Wine Books: Jancis Robinson OBE
Jancis Robinson hardly needs any introduction. The first Master of Wine from outside the wine trade, she has a proven track record as a skilled taster, writer and communicator. Her Purple Pages website is one of the most successful in existence.
I consider this book to be an essential purchase for all those with more than a passing interest in wine. Edited by Jancis Robinson, its contributors include such famous names as Michael Broadbent, James Halliday, Hugh Johnson, and dozens more. An authoritative encyclopaedia covering every aspect of wine, it has at least eight awards under its belt, including the Andrť Simon Memorial Award and the Glenfiddich Award. There is good use of illustrations where appropriate, and a large selection of wine maps. As well as the alphabetical listing, there are also a number of appendices, concerning appellations and permitted grape varieties, vineyard area and wine consumption per capita by country, an interesting account of fine wine investment in the 1990's and a vintage guide. The second edition is comprehensive, with half of the original 3000 entries revised, and over 500 new entries. A superb book, which I dip into frequently.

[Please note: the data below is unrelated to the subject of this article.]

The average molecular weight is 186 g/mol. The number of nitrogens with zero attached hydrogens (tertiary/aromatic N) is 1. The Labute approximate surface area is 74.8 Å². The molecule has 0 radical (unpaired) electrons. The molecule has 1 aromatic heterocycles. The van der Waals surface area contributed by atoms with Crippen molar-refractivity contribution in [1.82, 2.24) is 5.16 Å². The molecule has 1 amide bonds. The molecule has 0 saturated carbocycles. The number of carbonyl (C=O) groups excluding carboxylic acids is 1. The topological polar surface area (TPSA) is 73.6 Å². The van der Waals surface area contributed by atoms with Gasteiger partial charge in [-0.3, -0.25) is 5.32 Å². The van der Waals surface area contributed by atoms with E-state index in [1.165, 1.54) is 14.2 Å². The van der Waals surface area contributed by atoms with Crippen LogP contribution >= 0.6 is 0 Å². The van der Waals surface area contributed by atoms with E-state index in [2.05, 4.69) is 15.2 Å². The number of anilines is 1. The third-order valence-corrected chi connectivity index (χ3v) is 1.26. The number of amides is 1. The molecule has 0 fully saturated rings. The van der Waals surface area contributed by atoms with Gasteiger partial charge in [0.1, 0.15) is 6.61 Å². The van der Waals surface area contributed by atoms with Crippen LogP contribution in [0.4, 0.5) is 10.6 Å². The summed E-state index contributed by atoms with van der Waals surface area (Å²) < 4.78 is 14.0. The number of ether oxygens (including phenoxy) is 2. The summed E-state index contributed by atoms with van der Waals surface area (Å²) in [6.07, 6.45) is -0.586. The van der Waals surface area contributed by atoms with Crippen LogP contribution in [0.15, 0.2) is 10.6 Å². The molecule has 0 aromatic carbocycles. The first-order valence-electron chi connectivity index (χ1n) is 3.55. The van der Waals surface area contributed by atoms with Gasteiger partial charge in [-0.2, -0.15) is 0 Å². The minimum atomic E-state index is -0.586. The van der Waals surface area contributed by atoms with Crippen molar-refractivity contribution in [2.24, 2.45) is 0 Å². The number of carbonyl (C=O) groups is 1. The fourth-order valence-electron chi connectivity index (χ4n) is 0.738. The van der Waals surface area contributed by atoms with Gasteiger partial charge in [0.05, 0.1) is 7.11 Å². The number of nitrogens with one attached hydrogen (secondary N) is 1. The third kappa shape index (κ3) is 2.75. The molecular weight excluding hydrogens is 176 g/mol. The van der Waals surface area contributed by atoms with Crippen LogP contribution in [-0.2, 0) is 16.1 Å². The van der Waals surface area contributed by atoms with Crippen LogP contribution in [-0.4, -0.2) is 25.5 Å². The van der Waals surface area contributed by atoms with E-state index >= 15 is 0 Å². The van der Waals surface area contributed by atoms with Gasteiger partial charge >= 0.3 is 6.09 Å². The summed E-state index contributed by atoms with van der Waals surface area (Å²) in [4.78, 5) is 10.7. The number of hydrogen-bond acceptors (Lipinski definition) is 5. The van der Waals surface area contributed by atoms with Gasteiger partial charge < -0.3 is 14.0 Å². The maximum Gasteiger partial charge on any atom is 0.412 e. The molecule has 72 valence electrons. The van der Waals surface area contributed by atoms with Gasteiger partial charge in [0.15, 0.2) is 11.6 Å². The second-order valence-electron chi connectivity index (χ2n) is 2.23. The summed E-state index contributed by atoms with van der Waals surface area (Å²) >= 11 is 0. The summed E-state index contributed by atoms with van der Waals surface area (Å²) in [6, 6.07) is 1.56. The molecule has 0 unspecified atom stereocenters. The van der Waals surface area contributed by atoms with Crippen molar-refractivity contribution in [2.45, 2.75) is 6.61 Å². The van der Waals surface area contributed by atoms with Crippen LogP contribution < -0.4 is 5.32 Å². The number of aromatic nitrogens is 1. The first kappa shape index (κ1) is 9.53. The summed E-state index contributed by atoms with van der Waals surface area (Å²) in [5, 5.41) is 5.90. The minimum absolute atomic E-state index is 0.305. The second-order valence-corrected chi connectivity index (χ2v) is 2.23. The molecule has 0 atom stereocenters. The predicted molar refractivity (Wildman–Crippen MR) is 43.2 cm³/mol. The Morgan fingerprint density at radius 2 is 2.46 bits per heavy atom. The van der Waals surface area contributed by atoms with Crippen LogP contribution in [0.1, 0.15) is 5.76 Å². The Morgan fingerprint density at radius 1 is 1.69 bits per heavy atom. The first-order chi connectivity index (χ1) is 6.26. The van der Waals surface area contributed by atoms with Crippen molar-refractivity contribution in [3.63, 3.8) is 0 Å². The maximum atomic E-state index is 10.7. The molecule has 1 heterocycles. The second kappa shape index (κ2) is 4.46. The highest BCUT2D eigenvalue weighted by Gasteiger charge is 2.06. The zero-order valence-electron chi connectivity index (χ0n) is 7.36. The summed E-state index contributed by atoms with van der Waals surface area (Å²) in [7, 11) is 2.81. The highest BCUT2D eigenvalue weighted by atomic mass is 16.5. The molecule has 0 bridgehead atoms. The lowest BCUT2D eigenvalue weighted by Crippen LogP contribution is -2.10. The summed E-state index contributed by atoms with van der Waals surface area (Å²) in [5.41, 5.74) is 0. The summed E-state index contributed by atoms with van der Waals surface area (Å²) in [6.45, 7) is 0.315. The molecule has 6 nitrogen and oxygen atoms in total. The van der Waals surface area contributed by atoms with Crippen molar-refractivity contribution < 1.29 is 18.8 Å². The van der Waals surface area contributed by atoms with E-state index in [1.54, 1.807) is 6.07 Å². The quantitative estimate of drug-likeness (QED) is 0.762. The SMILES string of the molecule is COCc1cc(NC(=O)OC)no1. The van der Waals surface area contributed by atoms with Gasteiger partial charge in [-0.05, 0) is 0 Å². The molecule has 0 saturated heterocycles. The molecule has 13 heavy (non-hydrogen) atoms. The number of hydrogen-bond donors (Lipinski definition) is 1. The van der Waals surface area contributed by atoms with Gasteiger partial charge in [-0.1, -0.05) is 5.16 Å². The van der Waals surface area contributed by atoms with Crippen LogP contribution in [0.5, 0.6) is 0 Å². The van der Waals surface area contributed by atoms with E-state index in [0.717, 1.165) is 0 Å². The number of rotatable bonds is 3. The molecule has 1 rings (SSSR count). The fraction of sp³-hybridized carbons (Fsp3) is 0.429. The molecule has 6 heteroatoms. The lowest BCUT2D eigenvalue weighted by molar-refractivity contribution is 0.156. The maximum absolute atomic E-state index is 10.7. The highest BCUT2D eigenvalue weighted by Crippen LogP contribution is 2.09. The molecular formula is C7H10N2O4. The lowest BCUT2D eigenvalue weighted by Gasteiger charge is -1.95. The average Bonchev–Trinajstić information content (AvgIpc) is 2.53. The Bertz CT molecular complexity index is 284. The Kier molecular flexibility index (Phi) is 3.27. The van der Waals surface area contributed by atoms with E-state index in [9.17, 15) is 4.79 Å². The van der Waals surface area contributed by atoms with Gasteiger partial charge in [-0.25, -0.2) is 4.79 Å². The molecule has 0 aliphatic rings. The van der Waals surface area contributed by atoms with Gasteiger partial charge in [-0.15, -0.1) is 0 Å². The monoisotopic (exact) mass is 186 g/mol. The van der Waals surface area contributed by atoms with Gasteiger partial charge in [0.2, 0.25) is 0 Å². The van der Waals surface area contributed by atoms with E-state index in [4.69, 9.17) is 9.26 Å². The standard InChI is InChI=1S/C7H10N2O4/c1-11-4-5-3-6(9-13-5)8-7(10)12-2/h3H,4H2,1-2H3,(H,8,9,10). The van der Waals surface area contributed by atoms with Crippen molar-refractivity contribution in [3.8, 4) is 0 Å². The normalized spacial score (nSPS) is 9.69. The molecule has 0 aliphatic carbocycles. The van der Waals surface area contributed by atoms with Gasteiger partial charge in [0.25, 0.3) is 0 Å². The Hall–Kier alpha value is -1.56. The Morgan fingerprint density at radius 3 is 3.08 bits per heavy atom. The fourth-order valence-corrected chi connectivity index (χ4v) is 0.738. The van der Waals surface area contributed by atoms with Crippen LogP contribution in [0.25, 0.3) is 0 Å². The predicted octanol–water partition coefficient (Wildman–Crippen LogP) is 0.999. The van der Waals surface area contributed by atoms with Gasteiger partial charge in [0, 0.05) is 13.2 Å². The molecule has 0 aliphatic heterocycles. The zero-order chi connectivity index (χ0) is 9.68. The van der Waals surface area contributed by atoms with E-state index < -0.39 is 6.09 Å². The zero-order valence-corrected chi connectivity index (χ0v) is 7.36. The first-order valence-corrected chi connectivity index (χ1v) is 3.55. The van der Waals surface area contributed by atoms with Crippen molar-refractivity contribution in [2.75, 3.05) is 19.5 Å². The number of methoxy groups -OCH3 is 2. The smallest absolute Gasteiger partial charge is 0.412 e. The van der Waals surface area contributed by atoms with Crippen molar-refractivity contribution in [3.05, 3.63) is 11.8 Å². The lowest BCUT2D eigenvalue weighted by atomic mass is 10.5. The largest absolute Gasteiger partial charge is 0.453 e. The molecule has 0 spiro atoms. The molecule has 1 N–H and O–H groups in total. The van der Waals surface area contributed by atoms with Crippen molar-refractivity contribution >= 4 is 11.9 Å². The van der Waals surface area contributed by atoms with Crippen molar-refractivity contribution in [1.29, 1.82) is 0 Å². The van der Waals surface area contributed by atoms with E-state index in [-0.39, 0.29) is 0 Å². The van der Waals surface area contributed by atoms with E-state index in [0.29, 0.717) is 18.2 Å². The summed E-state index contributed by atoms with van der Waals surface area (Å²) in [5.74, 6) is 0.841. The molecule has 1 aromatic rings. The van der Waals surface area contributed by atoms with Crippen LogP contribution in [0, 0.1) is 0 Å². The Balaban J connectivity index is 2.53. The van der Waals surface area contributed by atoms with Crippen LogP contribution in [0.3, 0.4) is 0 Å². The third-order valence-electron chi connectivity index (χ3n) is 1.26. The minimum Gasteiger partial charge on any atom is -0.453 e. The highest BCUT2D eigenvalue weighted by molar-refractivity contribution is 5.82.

This is Jancis Robinsonís account of her progression from employment as a tour organiser for Thomson Holidays right through to fully fledged wine writer, critic and television presenter. Jancis, as always, writes very well, with the first few chapters forming a report of her early work for a number of publications, including her own popular newsletter of the 1970s, Drinkerís Digest, smattered with details concerning her growing experience of the wine trade. Before you know it, Jancis is an accomplished wine writer, turning out a book every year, and attending the most splendid tastings. Many readers will find this latter aspect of the book captivating. One of the more memorable tastings Jancis experienced was at Yquem, organised by fanatical German wine collector Hardy Rodenstock. This event took in far too many wines for Jancis to make detailed notes on them all, but she does recall her opinions on Yquem 1858, 1847 and 1811 (just three vintages of many tasted), as well as other delights such as Cheval Blanc 1921. Extravagant as this seems, however, Jancis clearly understands wine. Indeed, she has only ever sold one case of wine from her cellar (and even that was swapped for more wine), preferring to drink it rather than profit from it. Her annual meetings, family get-togethers almost, with the late Edmund Penning-Rowsell in order to taste the Bordeaux first growths in a Ďten year oní assessment epitomises how wine should, in my opinion, be enjoyed. Jancis' family do feature a little in the book, as she details the difficulties of juggling a demanding career with her home life - now that strikes a chord. Undoubtedly one of the most enjoyable and accessible wine books I can recall, and I urge you, if you havenít already, to track down a copy. I found mine a year or two ago in a high street bookstore.